Any former professional musicians out there with PD?

This illness is hard enough for the "ordinary" person, but for someone like myself who was a concert violist, and has PD, it is more than an inconvenient truth. It is not only inconvenient, and a truth, it is also an IMPEDIMENT to playing music the way I used to be able to do. I understand that it is not easy for anyone to have this dreadful condition, but I don't yet know any other musicians with it, so I am inquiring as to who may be suffering in the same way I am. I am looking for a specific kind of support, I guess.

I am a violist and have a tremor with developing bradykinesia in my right arm and hand. This makes bowing very frustratingly difficult. I realize that I have to accept this malady, but I can't get the same results and satisfaction from playing any more and wondered if there are other Parkies out there in the same boat. Playing music has always been a refuge for me. ;-l

19 Replies

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  • I an a retired church organist. I'm 81, and playing the organ is completely out of the question with PD. I appreciate your saying that playing musc is a refuge for you. It was for me too.

  • Hi Owenbob,

    How long have you had PD? I am 59 and was dxed in'09. I'm hanging on so far to my "refuge", but it has gotten more difficult to draw a bow and make a pleasing sound.

  • J.G., Only this morning I was remembering your recent disclosure that you are a concert violinist and thinking how difficult it must be find you have talent, to spend countless hours perfecting that talent, then have it taken away by something over which you have little control. I hope you can find a solution.

    Wishing you well.

  • I realise how awful it must be and many people have also lost the ability to carry on with the things in life they enjoyed.

    I did wonder if you could not teach and bring a little of that magic to other peoples lives.

    Surely you still have so much to offer?

  • It is difficult to teach without being able to demonstrate - although there are some beginners who can benefit - students need to see what is required to learn on several levels.

  • I do, and can teach, but I am new to this area and am having a hard time establishing myself as a teacher of viola or even as a musical coach of any instrument, really. I am also an accomplished violinist, which is the instrument I started with. I know that I still have so much to offer, and am constantly trying to come up with a solution. Music is the centerpiece of my life and although I surely can always be a listener, I miss dearly being a participant in the performing of it.

  • Hi Jane Look up Barbara Thompson on U-tube. She is amazing. I can understand your frustration. I am not a professional musician, but I love to sing and had a reasonable voice and did some solo work. I'm afraid that Parkie has certainly taken its toll there and I miss it. But, hey, I can still enjoy hearing others who are much better.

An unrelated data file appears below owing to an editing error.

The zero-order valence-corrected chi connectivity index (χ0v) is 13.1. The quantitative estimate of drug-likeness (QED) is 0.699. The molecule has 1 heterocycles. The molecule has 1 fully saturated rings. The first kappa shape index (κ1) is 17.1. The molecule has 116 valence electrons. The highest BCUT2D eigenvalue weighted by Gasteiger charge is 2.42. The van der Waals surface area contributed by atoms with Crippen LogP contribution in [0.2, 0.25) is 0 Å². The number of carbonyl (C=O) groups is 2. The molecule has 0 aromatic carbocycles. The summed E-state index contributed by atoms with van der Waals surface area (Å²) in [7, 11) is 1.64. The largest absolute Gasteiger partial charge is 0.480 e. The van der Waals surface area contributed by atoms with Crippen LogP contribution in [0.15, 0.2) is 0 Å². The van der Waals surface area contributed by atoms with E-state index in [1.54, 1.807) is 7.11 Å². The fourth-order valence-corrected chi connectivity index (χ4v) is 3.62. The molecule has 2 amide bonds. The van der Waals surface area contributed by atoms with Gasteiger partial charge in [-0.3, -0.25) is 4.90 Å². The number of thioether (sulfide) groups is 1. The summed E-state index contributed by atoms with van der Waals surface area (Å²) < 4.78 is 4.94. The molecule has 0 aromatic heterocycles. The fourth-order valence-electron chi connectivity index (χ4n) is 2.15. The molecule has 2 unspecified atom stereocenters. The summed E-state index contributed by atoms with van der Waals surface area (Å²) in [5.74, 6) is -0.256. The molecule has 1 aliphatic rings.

• Hi so sorry for you it is another realisation of loss, my husband used to play saxophone, taught in army school of music, he does occassionally get it out but finds it too frustrating to carry on, it gathers dust as we speak, but have not the heart to part with it. Yes could you not teach as oldtyke suggests you still must have something very positive to pass on , take care

  • Yes..what a loss. Two degrees in Vocal Performance, 9 years with Syracuse Opera ensemble. Thirty years as a voice teacher and coach, prepared and conducted over 20 shows. 10 years singing with children. I am watching my piano skills wane....

    i've lost my true lifetime best friend.

    "Something inside has died and I can't hide and I just can't fake it - it's too late"

  • I was diagnosed with Idiopathic parkinsons 3 years ago and cannot tolerate any medication. I am an amateur jazz bass player and find that my co-ordination as suffered and have had to revert to playing bass guitar. I am retired from my day job and playing jazz is a great way to forget my problems.

    I just hope I can continue a bit longer.

  • What is idiopathic parkinson's?

  • I can't think of any but one of my instructors at the JCC Parkinson's exercise program in NYC is a professional ballet dancer who started dance class for pwp. She's inspiring. Are you on Facebook? there are several pages for pwp's. Hang in there!

  • I have played drums most of my life but never professionally. It has been too frustrating in the last year to try. I am now starting the DBS process and if it succeeds I might play again.

  • Idiopathic Parkinsons is a form of the disease which cannot be tied down. They do not know how to treat it hence they cannot give me any medication that works. My symptoms are freezing when walking, speech degradation and poor writing. What is the DBS process?